Are States Party ready to engage in substantive discussions around ATT implementation?
For over three years Control Arms has urged States Parties to shift their focus from procedural to substantive issues (see: CSP 2017, CSP 2016, ATT Extraordinary Meeting) and address the problems the ATT was meant to prevent: arms transfers that fuel atrocities.
Some positive progress was made in discussing the effective implementation of the ATT as well as measures to improve transparency and reporting at the first set of Working Group Meetings and Preparatory Meetings in advance of the fourth Conference of States parties (CSP 2018).
Substantive discussion in the Working Group on Effective Treaty Implementation outlined concrete and practical steps towards meeting the obligations set out in Articles 5, 6, 7 and 11. States shared national perspectives, challenges and approaches to addressing the risk of diversion both pre- and post- transfer in line with Article 11. They discussed sources of information towards preparing the risk assessments and shared concrete prevention and mitigation measures. Discussions around the implementation of core Treaty Articles 5, 6 and 7 highlighted that States Parties are at different baselines, both in terms engagement with in the arms trade (as exporters, importers, transit or transhippment, or no engagement at all) as well as in terms of experience in developing necessary structures and mandates to implement these obligations (long established systems and norms vs. states currently developing those systems). As such, the importance of information sharing was recurring theme during all the discussions. A proposal that received wide support was the development of a welcome pack for new States Parties on how to implement the Treaty’s provisions, including links to existing guidelines, model legislations, and other toolkits.
A number of challenges emerged from the discussions in the Working Group on Transparency and Reporting including lack of understanding of the reporting obligations and proper management of reporting schedules, lack of inter-agency cooperation and obtaining accurate data on imports. Acknowledging the tremendous contribution made by civil society in the area of reporting, States agreed to work towards establishing more practical guidelines to ease and facilitate reporting obligations. This also aims to enable more accurate analysis and comparison of data provided by States Parties in their initial and annual reports.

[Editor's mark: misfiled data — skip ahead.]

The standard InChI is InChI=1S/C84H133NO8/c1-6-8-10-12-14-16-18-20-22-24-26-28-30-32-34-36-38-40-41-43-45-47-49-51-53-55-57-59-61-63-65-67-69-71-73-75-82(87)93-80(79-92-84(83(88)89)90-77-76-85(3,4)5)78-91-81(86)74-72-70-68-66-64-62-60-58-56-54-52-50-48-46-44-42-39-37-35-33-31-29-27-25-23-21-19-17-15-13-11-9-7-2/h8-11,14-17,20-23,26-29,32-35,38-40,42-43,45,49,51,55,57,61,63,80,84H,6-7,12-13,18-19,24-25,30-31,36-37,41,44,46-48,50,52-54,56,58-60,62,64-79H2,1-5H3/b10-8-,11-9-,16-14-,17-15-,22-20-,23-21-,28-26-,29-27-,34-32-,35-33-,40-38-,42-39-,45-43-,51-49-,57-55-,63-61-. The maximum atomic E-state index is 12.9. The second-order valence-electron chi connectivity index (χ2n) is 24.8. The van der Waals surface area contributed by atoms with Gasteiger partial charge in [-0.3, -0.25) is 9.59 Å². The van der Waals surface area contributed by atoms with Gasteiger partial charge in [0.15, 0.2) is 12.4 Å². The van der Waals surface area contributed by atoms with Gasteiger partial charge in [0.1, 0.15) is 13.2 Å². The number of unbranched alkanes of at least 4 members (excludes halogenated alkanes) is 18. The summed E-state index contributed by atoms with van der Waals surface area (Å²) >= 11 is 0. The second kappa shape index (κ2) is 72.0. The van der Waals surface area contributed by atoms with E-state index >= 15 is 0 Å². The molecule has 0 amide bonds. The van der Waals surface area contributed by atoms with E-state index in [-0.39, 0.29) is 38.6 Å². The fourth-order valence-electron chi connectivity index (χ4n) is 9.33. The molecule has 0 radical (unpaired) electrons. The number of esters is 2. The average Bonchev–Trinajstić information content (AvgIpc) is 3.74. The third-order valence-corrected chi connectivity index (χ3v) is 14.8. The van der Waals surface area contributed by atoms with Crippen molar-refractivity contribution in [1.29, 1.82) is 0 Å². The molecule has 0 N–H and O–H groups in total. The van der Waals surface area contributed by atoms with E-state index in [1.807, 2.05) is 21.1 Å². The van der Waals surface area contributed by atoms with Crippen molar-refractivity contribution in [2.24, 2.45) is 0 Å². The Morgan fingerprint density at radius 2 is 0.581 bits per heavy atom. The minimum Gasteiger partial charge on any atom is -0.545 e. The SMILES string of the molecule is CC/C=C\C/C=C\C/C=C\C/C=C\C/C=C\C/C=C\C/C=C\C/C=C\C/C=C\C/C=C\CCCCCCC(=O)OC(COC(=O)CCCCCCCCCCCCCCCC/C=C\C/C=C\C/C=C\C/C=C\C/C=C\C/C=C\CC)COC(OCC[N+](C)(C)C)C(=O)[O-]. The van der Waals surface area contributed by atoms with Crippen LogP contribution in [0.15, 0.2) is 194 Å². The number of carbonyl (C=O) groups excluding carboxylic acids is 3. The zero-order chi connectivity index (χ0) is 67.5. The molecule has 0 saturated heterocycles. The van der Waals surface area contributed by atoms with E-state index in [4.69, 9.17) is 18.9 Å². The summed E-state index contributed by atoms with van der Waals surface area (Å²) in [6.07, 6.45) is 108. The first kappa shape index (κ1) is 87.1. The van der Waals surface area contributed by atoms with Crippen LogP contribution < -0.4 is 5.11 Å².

The first Informal Preparatory Meeting (PrepCom) for CSP 2018, held on 09 March, offered a report-back by the Co-Chairs of the three Working Groups and a cursory discussion of the agenda for CSP 2018. Japan took this opportunity to pledge a $3 million contribution to the Voluntary Trust Fund, part of which will be earmarked towards universalization efforts in Asia-Pacific.
But as governments, including the UK, were carrying out these discussions in support of the effective implementation of the ATT in Geneva, Britain was laying out the red carpet to help secure more trade with Saudi Arabia, a country accused of using the “threat of starvation as an instrument of war” by the UN Panel of experts. The UK’s irresponsible arms transfers to the Saudi-led coalition are in sharp contrast with it’s values as one to the champions of the ATT as well as with an increasing number of European governments – including Germany, Norway and the Walloon region of Belgium – all of whom announced recently that they will halt arms transfers to the Saudi coalition.
Control Arms frequently addressed the meetings, including to remind States Parties about the human suffering caused by armed violence and conflicts around the world. It commended those governments who have changed their arms export policies to the Saudi-led coalition and urged them to share the risk assessments that they undertook in reaching these decisions in order to build good practices. Control Arms also renewed its call for all States Parties, particularly the UK and France and the US as a Signatories, to live up to their ATT obligations and immediately cease arms exports to the Saudi-led coalition for use in Yemen.